GENEVA (Reuters) - As a film insulting Islam prompted Muslim leaders in many countries to call for a global law against blasphemy, a major Christian grouping said just such a ban in Pakistan was used to persecute other religions.
Abuse of Pakistan's Blasphemy Law put the Islamic country's Christian, Hindu and Ahmadi Muslims in "a state of fear and terror", the World Council of Churches (WCC) said on Monday.
Representatives of those minorities told a conference on the law organised by the WCC - which links Protestant, Orthodox and evangelical churches - of mob lynchings and widespread mistreatment of those accused of blasphemy.
"In Pakistan, we are fighting against the blasphemy law and its abuse," said Mohammed Tahseen of campaign group the South Asia Partnership.
The recent arrest of a Christian girl who faced a possible death penalty for what later appeared to be false charges of burning a Koran was just one of many such cases, he said.
However, Pakistani Muslim representatives told the gathering that not only should the law stay but another was needed covering the whole world.
Their stance echoed calls from key Islamic religious leaders across the Muslim world for an enforceable international pact through the United Nations criminalising insult to Islamic and other religious symbols.
The calls came as Muslims around the globe protested against a U.S.-made video portraying Mohammad as a fool and a womaniser. The U.S. government has criticised the film but made clear it stands by the constitutional provision for free speech.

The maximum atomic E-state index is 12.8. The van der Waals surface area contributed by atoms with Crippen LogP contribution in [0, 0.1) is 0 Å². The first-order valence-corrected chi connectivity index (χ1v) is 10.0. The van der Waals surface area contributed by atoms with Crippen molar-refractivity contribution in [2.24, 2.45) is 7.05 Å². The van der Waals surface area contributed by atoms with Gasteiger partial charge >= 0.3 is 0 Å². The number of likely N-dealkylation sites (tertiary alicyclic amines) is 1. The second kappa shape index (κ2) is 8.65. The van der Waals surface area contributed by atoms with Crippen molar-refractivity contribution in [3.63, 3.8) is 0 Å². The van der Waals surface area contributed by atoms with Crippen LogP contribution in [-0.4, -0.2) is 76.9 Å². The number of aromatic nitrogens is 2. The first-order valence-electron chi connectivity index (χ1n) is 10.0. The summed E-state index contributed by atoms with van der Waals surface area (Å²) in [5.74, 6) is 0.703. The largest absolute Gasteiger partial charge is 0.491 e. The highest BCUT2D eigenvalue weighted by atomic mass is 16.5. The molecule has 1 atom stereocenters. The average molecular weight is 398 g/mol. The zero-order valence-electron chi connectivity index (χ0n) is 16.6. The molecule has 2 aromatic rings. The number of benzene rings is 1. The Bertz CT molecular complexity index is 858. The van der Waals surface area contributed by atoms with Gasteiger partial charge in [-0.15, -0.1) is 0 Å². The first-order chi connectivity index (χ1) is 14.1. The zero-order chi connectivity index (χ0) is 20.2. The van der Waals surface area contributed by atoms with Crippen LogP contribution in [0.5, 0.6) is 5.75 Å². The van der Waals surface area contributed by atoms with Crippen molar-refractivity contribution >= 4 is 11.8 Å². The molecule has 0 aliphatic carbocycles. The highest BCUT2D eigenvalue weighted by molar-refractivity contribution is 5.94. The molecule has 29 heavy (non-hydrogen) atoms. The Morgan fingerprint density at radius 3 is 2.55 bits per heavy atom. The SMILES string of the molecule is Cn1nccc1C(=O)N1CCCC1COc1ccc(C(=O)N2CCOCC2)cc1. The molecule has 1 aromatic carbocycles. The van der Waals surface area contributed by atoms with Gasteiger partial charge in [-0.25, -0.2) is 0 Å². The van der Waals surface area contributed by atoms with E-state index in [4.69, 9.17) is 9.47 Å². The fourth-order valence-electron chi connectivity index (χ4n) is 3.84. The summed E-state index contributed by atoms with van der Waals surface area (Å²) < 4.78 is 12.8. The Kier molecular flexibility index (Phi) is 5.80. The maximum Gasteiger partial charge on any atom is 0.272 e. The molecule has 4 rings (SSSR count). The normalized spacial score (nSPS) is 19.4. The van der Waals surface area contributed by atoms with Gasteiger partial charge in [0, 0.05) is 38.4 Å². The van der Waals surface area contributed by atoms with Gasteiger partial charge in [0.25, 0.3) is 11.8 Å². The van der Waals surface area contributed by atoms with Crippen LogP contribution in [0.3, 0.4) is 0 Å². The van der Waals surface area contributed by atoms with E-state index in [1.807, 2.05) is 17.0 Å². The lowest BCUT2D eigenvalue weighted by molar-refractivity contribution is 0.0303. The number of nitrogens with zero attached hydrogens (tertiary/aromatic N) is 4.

Several protesters have died, and four U.S. diplomats, including the ambassador to Libya, were killed in an attack on the U.S. consulate in Benghazi in an echo of earlier Muslim protests over books and cartoons published in the West.
The 57-nation Organisation of Islamic Cooperation (OIC) has been pushing for years for some kind of global law against on defamation of religion at the U.N. Human Rights Council, currently meeting in Geneva.
Every year for more than a decade until 2010 the council - where Pakistan speaks for the OIC and often accuses the West of "Islamophobia" - passed resolutions proposed by the Islamic grouping.
But there was no chance of converting such non-binding declarations into a legal pact due to opposition from the United States, Europe and some Latin American countries which argued it would violate free speech and the U.N.'s Universal Declaration of Human Rights.
Following diplomatic negotiations spearheaded by the United States after the administration of President Barack Obama joined the council, the OIC dropped its campaign two years ago.
"It certainly looks as though they (the OIC) might use this furore over a video that everyone recognises is stupid and pathetic to try to relaunch the 'defamation' campaign," said one Western diplomat who asked not to be named.
Editing by Robin Pomeroy